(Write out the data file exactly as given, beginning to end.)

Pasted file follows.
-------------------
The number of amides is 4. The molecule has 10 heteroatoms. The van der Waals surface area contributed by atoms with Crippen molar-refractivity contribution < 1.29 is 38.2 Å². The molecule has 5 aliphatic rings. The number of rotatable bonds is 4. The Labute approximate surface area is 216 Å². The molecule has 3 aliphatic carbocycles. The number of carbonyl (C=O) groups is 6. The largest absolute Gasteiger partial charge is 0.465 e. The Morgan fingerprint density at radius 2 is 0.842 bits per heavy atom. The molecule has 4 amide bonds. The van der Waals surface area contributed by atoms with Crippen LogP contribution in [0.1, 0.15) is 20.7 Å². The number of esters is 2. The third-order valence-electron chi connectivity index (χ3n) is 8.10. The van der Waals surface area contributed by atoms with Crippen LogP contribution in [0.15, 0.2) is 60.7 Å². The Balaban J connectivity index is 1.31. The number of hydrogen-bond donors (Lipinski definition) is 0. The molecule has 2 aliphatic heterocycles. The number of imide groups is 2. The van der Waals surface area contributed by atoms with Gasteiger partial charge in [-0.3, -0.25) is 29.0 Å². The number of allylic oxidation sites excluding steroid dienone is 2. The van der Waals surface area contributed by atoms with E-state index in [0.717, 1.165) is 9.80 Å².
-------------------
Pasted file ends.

The number of amides is 4. The molecule has 10 heteroatoms. The van der Waals surface area contributed by atoms with Crippen molar-refractivity contribution < 1.29 is 38.2 Å². The molecule has 5 aliphatic rings. The number of rotatable bonds is 4. The Labute approximate surface area is 216 Å². The molecule has 3 aliphatic carbocycles. The number of carbonyl (C=O) groups is 6. The largest absolute Gasteiger partial charge is 0.465 e. The Morgan fingerprint density at radius 2 is 0.842 bits per heavy atom. The molecule has 4 amide bonds. The van der Waals surface area contributed by atoms with Crippen LogP contribution in [0.1, 0.15) is 20.7 Å². The number of esters is 2. The third-order valence-electron chi connectivity index (χ3n) is 8.10. The van der Waals surface area contributed by atoms with Crippen LogP contribution in [0.15, 0.2) is 60.7 Å². The Balaban J connectivity index is 1.31. The number of hydrogen-bond donors (Lipinski definition) is 0. The molecule has 2 aliphatic heterocycles. The number of imide groups is 2. The van der Waals surface area contributed by atoms with Gasteiger partial charge in [-0.3, -0.25) is 29.0 Å². The number of allylic oxidation sites excluding steroid dienone is 2. The van der Waals surface area contributed by atoms with E-state index in [0.717, 1.165) is 9.80 Å².